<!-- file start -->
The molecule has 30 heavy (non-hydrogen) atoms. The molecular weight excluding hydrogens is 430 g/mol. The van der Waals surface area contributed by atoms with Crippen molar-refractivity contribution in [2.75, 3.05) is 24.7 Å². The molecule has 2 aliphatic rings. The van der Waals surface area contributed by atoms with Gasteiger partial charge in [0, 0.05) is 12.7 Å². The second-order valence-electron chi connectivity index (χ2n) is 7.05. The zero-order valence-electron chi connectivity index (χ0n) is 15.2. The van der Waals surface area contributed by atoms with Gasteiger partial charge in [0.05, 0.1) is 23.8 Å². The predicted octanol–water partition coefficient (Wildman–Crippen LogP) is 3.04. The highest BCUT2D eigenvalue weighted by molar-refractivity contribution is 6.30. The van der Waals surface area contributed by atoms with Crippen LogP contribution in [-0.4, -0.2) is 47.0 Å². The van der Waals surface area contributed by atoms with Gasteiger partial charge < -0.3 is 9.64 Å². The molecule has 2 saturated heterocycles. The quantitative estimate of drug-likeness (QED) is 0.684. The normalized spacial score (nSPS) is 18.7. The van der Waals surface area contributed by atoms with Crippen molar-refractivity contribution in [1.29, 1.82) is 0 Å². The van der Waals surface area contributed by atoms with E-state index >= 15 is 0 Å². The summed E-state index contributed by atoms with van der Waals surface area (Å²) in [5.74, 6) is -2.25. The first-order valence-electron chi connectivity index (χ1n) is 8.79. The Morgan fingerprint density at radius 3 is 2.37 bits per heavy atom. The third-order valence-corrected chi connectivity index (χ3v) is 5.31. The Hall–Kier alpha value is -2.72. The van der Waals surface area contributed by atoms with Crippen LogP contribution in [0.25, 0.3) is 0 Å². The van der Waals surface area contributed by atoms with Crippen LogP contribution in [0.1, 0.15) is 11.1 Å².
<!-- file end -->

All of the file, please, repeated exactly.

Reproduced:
The molecule has 30 heavy (non-hydrogen) atoms. The molecular weight excluding hydrogens is 430 g/mol. The van der Waals surface area contributed by atoms with Crippen molar-refractivity contribution in [2.75, 3.05) is 24.7 Å². The molecule has 2 aliphatic rings. The van der Waals surface area contributed by atoms with Gasteiger partial charge in [0, 0.05) is 12.7 Å². The second-order valence-electron chi connectivity index (χ2n) is 7.05. The zero-order valence-electron chi connectivity index (χ0n) is 15.2. The van der Waals surface area contributed by atoms with Gasteiger partial charge in [0.05, 0.1) is 23.8 Å². The predicted octanol–water partition coefficient (Wildman–Crippen LogP) is 3.04. The highest BCUT2D eigenvalue weighted by molar-refractivity contribution is 6.30. The van der Waals surface area contributed by atoms with Crippen LogP contribution in [-0.4, -0.2) is 47.0 Å². The van der Waals surface area contributed by atoms with Gasteiger partial charge < -0.3 is 9.64 Å². The molecule has 2 saturated heterocycles. The quantitative estimate of drug-likeness (QED) is 0.684. The normalized spacial score (nSPS) is 18.7. The van der Waals surface area contributed by atoms with Crippen molar-refractivity contribution in [1.29, 1.82) is 0 Å². The van der Waals surface area contributed by atoms with E-state index >= 15 is 0 Å². The summed E-state index contributed by atoms with van der Waals surface area (Å²) in [5.74, 6) is -2.25. The first-order valence-electron chi connectivity index (χ1n) is 8.79. The Morgan fingerprint density at radius 3 is 2.37 bits per heavy atom. The third-order valence-corrected chi connectivity index (χ3v) is 5.31. The Hall–Kier alpha value is -2.72. The van der Waals surface area contributed by atoms with Crippen LogP contribution in [0.25, 0.3) is 0 Å². The van der Waals surface area contributed by atoms with Crippen LogP contribution in [0.1, 0.15) is 11.1 Å².